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US Trump issues disaster declaration for Hawaii volcano damage

07:15  12 may  2018
07:15  12 may  2018 Source:   thehill.com

Lava from Hawaii's Kilauea volcano leaves path of destruction

  Lava from Hawaii's Kilauea volcano leaves path of destruction Magma has already devoured more than two dozens home in and around the neighborhood of Leilani Estates .By helicopter, the destruction down below can be seen clearly. There aren't any firefighters down there because there's nothing they can do. The volcano is an unstoppable force. © Provided by CBS Interactive Inc. Lava from volcanic fissures slowly advances and overtakes structures and trees in the Leilani Estates neighborhood in the aftermath of eruptions from the the Kilauea volcano on Hawaii's Big Island on May 6, 2018, in Pahoa, Hawaii.

President Trump on Friday approved a disaster declaration for Hawaii as the state deals with damage from a volcanic eruption on its largest island. The volcano is the youngest and most active on the Big Island. Hawaii Gov.

Hawaii 's Kilauea volcano erupted Thursday, sending lava shooting into the Hawaii Gov. David Ige says President Donald Trump has approved his request for a presidential disaster declaration for the Big Island as the state copes with Kilauea volcano ’s eruption.

a stack of pancakes on a track with smoke coming out of it © Provided by The Hill

President Trump on Friday approved a disaster declaration for Hawaii as the state deals with damage from a volcanic eruption on its largest island.

The White House announced Friday night that federal funding had been approved for local recovery efforts in the area affected by the Kilauea volcanic eruption and earthquakes that began early last month.

"Additional designations may be made at a later date if requested by the state and warranted by the results of further damage assessments," the White House added in a statement.

Federal Emergency Management Agency (FEMA) head Brock Long has named deputy Federal Coordinating Officer Willie Nunn as FEMA's top official for the state's relief work, according to the announcement.

Hawaii volcano triggers more evacuations as 2 new vents appear

  Hawaii volcano triggers more evacuations as 2 new vents appear Residents on Hawaii's Big Island were ordered to evacuate Tuesday as two new "highly active" lava fissures opened up in the community of Lanipuna. Locals received an emergency alert on their cell phones as government officials warned of danger in Lanipuna Gardens, a smaller division of Leilani Estates where lava has destroyed dozens of homes, near the town of Pahoa."All Lanipuna residents must evacuate now," the Hawaii Emergency Management Agency tweeted. Two volcanic vents are "actively erupting" and "Hazardous fumes continue to be released," officials said.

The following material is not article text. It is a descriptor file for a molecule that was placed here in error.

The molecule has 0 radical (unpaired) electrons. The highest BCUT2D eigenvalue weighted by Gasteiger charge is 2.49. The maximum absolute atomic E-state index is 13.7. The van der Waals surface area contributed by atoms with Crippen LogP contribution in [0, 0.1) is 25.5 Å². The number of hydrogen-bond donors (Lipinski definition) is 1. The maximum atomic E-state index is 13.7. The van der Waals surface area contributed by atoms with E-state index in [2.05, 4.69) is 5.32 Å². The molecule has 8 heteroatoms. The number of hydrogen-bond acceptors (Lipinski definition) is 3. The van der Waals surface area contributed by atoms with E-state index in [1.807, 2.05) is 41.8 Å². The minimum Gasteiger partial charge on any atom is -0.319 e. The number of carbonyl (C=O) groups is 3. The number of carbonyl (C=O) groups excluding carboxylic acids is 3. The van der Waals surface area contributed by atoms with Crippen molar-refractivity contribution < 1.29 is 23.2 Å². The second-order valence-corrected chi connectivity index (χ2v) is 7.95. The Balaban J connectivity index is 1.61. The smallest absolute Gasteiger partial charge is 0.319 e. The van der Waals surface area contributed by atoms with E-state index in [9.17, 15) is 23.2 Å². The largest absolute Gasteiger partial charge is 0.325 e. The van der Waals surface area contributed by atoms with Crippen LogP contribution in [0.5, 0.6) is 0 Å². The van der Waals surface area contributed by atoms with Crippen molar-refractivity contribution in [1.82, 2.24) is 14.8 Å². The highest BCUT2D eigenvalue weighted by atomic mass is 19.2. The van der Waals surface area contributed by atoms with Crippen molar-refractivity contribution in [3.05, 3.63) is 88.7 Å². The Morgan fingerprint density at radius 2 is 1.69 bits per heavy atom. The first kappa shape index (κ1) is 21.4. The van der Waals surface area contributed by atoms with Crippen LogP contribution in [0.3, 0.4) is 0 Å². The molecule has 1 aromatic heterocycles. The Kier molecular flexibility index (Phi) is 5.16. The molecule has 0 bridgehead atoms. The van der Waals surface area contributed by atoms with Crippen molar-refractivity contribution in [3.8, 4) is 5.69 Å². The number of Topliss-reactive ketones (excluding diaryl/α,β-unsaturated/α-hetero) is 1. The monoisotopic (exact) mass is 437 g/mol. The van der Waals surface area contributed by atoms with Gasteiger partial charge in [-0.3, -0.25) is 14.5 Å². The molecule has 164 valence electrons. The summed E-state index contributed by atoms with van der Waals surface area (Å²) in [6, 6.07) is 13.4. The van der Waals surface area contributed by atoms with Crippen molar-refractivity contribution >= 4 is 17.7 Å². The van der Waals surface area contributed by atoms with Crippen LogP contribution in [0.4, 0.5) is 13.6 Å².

President Trump on Friday approved a disaster declaration for Hawaii as the state deals with damage from a volcanic eruption on its largest island. The volcano is the youngest and most active on the Big Island. Hawaii Gov.

Trump previously issued a major disaster declaration weeks ago authorizing money from FEMA public assistance grants for the County of Hawaii of mostly small-scale earthquakes that have added to the jitters of residents living nearby and damaged facilities at the Hawaii Volcanoes National Park

The Kilauea Volcano, which began erupting more than a week ago, has destroyed at least 36 structures so far including 27 homes, according to CBS News. The volcano is the youngest and most active on the Big Island.

Hawaii Gov. David Ige (D) signed a request for a presidential disaster declaration on Wednesday, stating in a press release that a larger-scale evacuation may be necessary as the eruption develops.

"As more fissures open and toxic gas exposure increases, the potential of a larger scale evacuation increases. A mass evacuation of the lower Puna District would be beyond current county and state capabilities, and would quickly overwhelm our collective resources," Ige said.

"Federal assistance would be necessary to enable us to successfully conduct such large-scale operations."

Two weeks on, Hawaii residents look for 'normalcy' amid ash, lava .
<p>Two weeks after fountains of lava and poisonous gas from Hawaii's Kilauea volcano forced hundreds of people to flee their homes in the middle of the night, things were only getting worse for residents on Friday following one of its largest eruptions and worst sulfur emissions.</p>Two weeks after fountains of lava and poisonous gas from Hawaii's Kilauea volcano forced hundreds of people to flee their homes in the middle of the night, things were only getting worse for residents on Friday following one of its largest eruptions and worst sulfur emissions.

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